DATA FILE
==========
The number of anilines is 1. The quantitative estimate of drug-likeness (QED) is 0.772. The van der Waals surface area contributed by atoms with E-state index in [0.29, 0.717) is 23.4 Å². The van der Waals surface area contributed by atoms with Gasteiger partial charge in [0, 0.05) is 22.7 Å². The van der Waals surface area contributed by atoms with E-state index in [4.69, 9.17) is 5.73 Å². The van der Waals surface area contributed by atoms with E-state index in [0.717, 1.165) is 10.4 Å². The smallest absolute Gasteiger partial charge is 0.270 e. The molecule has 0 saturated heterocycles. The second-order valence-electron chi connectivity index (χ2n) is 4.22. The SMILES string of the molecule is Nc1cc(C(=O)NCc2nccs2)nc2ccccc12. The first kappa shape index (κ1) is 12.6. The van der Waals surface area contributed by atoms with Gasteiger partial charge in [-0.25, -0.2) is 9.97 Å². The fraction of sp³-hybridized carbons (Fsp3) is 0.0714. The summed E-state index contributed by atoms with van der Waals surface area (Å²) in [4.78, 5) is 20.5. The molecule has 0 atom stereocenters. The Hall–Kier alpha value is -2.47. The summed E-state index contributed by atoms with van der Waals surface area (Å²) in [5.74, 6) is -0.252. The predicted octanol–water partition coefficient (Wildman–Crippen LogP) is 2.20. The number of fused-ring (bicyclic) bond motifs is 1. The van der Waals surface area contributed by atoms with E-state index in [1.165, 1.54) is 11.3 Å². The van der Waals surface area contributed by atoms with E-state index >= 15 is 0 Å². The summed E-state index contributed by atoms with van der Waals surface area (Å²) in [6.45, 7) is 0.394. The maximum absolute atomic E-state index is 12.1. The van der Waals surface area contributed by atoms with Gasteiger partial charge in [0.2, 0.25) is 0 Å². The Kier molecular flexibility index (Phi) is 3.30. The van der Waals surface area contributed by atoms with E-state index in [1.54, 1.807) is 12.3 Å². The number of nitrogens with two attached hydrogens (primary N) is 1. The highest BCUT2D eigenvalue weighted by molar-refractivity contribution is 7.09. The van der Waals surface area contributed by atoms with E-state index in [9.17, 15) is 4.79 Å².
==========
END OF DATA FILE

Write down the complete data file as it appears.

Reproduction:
The number of anilines is 1. The quantitative estimate of drug-likeness (QED) is 0.772. The van der Waals surface area contributed by atoms with E-state index in [0.29, 0.717) is 23.4 Å². The van der Waals surface area contributed by atoms with Gasteiger partial charge in [0, 0.05) is 22.7 Å². The van der Waals surface area contributed by atoms with E-state index in [4.69, 9.17) is 5.73 Å². The van der Waals surface area contributed by atoms with E-state index in [0.717, 1.165) is 10.4 Å². The smallest absolute Gasteiger partial charge is 0.270 e. The molecule has 0 saturated heterocycles. The second-order valence-electron chi connectivity index (χ2n) is 4.22. The SMILES string of the molecule is Nc1cc(C(=O)NCc2nccs2)nc2ccccc12. The first kappa shape index (κ1) is 12.6. The van der Waals surface area contributed by atoms with Gasteiger partial charge in [-0.25, -0.2) is 9.97 Å². The fraction of sp³-hybridized carbons (Fsp3) is 0.0714. The summed E-state index contributed by atoms with van der Waals surface area (Å²) in [4.78, 5) is 20.5. The molecule has 0 atom stereocenters. The Hall–Kier alpha value is -2.47. The summed E-state index contributed by atoms with van der Waals surface area (Å²) in [5.74, 6) is -0.252. The predicted octanol–water partition coefficient (Wildman–Crippen LogP) is 2.20. The number of fused-ring (bicyclic) bond motifs is 1. The van der Waals surface area contributed by atoms with E-state index in [1.165, 1.54) is 11.3 Å². The van der Waals surface area contributed by atoms with E-state index >= 15 is 0 Å². The summed E-state index contributed by atoms with van der Waals surface area (Å²) in [6.45, 7) is 0.394. The maximum absolute atomic E-state index is 12.1. The van der Waals surface area contributed by atoms with Gasteiger partial charge in [0.2, 0.25) is 0 Å². The Kier molecular flexibility index (Phi) is 3.30. The van der Waals surface area contributed by atoms with E-state index in [1.54, 1.807) is 12.3 Å². The number of nitrogens with two attached hydrogens (primary N) is 1. The highest BCUT2D eigenvalue weighted by molar-refractivity contribution is 7.09. The van der Waals surface area contributed by atoms with E-state index in [9.17, 15) is 4.79 Å².